Divided loyalties in Ukraine city as Russia presses assault
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Patriotic messages stating the fact that "Bakhmut is Ukraine" are scrawled on monuments all around this frontline city.
But not everybody agrees that it should be so.
The subject is up for debate at the local market, where the city's few remaining residents stock up on food and clothes for the winter to the sounds of artillery.
One shopper, Yulia, said she believed Ukrainian forces bombed cities that were about to be captured by Russia -- repeating a conspiracy theory popular on social media.
"I don't understand why Ukraine is destroying cities," said the 46-year-old, who declined to give her surname saying that she was afraid of reprisals for her views.
"I've heard that Ukraine is doing this to itself to ensure that Russia does not get anything," said Yulia, leaving the market as the bombing came closer and closer.
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She recognised that Russia was responsible for the assault on her country but said it was up to the Ukrainians now to lay down their arms in order to bring peace.
Bakhmut is located in eastern Ukraine's industrial Donbas region, where Russia-backed rebels started a conflict in 2014 and loyalties are often very divided.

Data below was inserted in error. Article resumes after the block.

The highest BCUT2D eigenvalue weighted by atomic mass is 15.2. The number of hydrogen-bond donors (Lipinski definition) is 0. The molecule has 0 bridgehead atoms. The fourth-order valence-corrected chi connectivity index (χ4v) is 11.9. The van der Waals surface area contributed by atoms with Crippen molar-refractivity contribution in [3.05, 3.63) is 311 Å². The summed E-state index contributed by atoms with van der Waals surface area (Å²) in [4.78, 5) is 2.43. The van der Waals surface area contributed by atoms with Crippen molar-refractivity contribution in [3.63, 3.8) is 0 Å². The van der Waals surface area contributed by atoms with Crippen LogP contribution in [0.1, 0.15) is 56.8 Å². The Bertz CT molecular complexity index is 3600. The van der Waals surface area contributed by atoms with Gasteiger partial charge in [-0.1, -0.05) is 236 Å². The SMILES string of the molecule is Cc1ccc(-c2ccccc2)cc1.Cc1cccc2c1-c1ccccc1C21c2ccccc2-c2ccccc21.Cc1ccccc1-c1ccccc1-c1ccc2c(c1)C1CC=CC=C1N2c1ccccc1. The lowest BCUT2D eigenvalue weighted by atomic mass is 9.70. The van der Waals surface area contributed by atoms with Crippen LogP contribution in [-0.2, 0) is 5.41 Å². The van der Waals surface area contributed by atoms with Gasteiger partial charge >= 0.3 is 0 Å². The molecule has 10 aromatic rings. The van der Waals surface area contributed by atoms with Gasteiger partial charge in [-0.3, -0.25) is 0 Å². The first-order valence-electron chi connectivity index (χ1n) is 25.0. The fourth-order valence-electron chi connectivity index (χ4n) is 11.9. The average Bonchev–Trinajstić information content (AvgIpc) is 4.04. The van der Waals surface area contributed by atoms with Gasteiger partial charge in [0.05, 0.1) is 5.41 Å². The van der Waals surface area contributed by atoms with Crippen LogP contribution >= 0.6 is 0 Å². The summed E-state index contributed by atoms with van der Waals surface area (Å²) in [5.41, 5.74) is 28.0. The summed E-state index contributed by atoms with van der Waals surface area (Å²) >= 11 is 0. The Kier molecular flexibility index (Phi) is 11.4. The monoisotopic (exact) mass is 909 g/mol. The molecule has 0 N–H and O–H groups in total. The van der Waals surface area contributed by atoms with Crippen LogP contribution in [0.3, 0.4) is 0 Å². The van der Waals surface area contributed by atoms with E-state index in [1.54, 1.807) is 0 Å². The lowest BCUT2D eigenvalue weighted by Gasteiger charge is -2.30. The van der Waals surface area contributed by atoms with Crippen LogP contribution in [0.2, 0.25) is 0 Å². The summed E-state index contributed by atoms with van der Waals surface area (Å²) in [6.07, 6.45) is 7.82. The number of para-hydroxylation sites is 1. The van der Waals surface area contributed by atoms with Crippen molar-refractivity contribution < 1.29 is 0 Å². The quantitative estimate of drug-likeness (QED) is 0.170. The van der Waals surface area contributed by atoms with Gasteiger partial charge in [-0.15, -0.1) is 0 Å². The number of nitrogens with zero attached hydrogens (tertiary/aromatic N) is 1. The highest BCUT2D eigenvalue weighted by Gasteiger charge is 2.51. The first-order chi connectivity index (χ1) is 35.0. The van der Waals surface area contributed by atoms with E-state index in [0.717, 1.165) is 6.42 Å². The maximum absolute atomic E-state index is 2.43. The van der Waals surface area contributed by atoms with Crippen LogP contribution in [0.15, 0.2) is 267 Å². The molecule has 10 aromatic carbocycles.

Social media groups created by local residents in Bakhmut, which had 70,000 residents before the war, contain posts that criticise the Ukrainian army's actions but stop short of actively supporting Russia.
'Wrong side of the line'
In the nearby city of Kramatorsk, the main Telegram group used by local residents -- "I Love Kramatorsk" -- messages praising Russian strikes on Kyiv can get hundreds of likes as well as dozens of negative comments.
Selling cakes from a stall, Lesya, 46, said that before the war began she had a flourishing textile business with 16 employees -- some of whom were "separatists".
"Some of them escaped to Russia thinking they will be able to come back here afterwards" if Bakhmut falls, she said, adding that they had been "drugged" by Russian state propaganda.
"Me, I'm a normal Ukrainian with a son in the Ukrainian army," said Lesya.
"But for them I'm a Banderovka" -- a reference to Ukrainian nationalist hero Stepan Bandera, who fought alongside the Nazis against the Soviet Union in World War II.
Some inhabitants of Donbas accept or support the idea of Moscow gaining control in the hope of ending the conflict or because of family ties in Russia or because they identify with President Vladimir Putin's rhetoric about a "Russian world".
In a devastated part of Bakhmut, where many buildings are gutted, neighbours go and charge their phones in a shop run by Oksana and Oleksandr where there is a generator.
One day, as the artillery battle between Russian and Ukrainian forces raged outside, the couple sat watching a Soviet-era film called "Mimino" with two friends from the Russian-held city of Donetsk -- 100 kilometres (62 miles) to the south.
"For me the question is not to know whether I'm on the wrong side of the line or not," Oksana said.
"It's the Ukrainian army that is on the wrong side of the line. We did not ask them for anything and we certainly did not ask them to come and defend us."
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